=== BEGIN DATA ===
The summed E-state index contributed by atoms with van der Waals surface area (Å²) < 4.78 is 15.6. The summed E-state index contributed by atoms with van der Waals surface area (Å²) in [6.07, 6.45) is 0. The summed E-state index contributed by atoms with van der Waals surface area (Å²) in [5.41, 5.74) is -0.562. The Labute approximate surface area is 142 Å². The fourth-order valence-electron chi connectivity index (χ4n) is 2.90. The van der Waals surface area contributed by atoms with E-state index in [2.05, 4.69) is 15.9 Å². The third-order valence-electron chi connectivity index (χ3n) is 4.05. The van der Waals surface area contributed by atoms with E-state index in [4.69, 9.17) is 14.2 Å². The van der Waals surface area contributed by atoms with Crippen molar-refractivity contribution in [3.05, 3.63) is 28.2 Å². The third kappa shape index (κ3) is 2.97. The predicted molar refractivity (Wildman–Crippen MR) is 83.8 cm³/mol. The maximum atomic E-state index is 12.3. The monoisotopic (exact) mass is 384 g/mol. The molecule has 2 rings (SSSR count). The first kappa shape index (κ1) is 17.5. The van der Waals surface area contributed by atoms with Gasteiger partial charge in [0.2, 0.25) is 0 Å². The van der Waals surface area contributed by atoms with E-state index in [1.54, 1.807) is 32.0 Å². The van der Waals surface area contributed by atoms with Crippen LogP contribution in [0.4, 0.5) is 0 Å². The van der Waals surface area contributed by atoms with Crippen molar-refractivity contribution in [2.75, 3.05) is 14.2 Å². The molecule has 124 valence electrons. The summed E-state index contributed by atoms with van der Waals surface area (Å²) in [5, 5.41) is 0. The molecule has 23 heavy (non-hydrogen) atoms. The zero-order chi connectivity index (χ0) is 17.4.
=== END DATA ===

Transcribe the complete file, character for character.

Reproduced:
The summed E-state index contributed by atoms with van der Waals surface area (Å²) < 4.78 is 15.6. The summed E-state index contributed by atoms with van der Waals surface area (Å²) in [6.07, 6.45) is 0. The summed E-state index contributed by atoms with van der Waals surface area (Å²) in [5.41, 5.74) is -0.562. The Labute approximate surface area is 142 Å². The fourth-order valence-electron chi connectivity index (χ4n) is 2.90. The van der Waals surface area contributed by atoms with E-state index in [2.05, 4.69) is 15.9 Å². The third-order valence-electron chi connectivity index (χ3n) is 4.05. The van der Waals surface area contributed by atoms with E-state index in [4.69, 9.17) is 14.2 Å². The van der Waals surface area contributed by atoms with Crippen molar-refractivity contribution in [3.05, 3.63) is 28.2 Å². The third kappa shape index (κ3) is 2.97. The predicted molar refractivity (Wildman–Crippen MR) is 83.8 cm³/mol. The maximum atomic E-state index is 12.3. The monoisotopic (exact) mass is 384 g/mol. The molecule has 2 rings (SSSR count). The first kappa shape index (κ1) is 17.5. The van der Waals surface area contributed by atoms with Gasteiger partial charge in [0.2, 0.25) is 0 Å². The van der Waals surface area contributed by atoms with E-state index in [1.54, 1.807) is 32.0 Å². The van der Waals surface area contributed by atoms with Crippen LogP contribution in [0.4, 0.5) is 0 Å². The van der Waals surface area contributed by atoms with Crippen molar-refractivity contribution in [2.75, 3.05) is 14.2 Å². The molecule has 124 valence electrons. The summed E-state index contributed by atoms with van der Waals surface area (Å²) in [5, 5.41) is 0. The molecule has 23 heavy (non-hydrogen) atoms. The zero-order chi connectivity index (χ0) is 17.4.